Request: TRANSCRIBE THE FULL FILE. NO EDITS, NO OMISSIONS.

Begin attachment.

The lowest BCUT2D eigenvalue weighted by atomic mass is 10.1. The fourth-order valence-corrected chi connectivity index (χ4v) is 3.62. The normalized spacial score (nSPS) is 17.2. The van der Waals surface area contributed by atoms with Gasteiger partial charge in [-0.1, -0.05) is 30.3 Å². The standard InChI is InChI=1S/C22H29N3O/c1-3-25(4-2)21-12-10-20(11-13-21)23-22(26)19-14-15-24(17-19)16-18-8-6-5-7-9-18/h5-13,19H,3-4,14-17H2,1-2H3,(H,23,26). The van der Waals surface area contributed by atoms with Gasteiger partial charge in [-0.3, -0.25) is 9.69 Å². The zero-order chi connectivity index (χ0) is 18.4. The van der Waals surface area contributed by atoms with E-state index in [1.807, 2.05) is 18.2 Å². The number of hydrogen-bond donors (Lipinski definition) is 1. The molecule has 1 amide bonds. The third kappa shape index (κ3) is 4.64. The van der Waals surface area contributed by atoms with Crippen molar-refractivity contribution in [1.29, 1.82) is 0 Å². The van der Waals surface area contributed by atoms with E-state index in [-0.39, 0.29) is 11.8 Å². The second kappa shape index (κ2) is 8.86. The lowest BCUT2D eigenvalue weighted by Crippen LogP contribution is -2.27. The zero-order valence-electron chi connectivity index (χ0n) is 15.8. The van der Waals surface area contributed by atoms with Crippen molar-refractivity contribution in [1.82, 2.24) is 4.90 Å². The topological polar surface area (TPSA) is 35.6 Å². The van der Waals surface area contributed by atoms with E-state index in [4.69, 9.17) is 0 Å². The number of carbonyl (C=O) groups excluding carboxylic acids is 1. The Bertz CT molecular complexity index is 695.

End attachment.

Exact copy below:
The lowest BCUT2D eigenvalue weighted by atomic mass is 10.1. The fourth-order valence-corrected chi connectivity index (χ4v) is 3.62. The normalized spacial score (nSPS) is 17.2. The van der Waals surface area contributed by atoms with Gasteiger partial charge in [-0.1, -0.05) is 30.3 Å². The standard InChI is InChI=1S/C22H29N3O/c1-3-25(4-2)21-12-10-20(11-13-21)23-22(26)19-14-15-24(17-19)16-18-8-6-5-7-9-18/h5-13,19H,3-4,14-17H2,1-2H3,(H,23,26). The van der Waals surface area contributed by atoms with Gasteiger partial charge in [-0.3, -0.25) is 9.69 Å². The zero-order chi connectivity index (χ0) is 18.4. The van der Waals surface area contributed by atoms with E-state index in [1.807, 2.05) is 18.2 Å². The number of hydrogen-bond donors (Lipinski definition) is 1. The molecule has 1 amide bonds. The third kappa shape index (κ3) is 4.64. The van der Waals surface area contributed by atoms with Crippen molar-refractivity contribution in [1.29, 1.82) is 0 Å². The van der Waals surface area contributed by atoms with E-state index in [-0.39, 0.29) is 11.8 Å². The second kappa shape index (κ2) is 8.86. The lowest BCUT2D eigenvalue weighted by Crippen LogP contribution is -2.27. The zero-order valence-electron chi connectivity index (χ0n) is 15.8. The van der Waals surface area contributed by atoms with Crippen molar-refractivity contribution in [1.82, 2.24) is 4.90 Å². The topological polar surface area (TPSA) is 35.6 Å². The van der Waals surface area contributed by atoms with E-state index in [4.69, 9.17) is 0 Å². The number of carbonyl (C=O) groups excluding carboxylic acids is 1. The Bertz CT molecular complexity index is 695.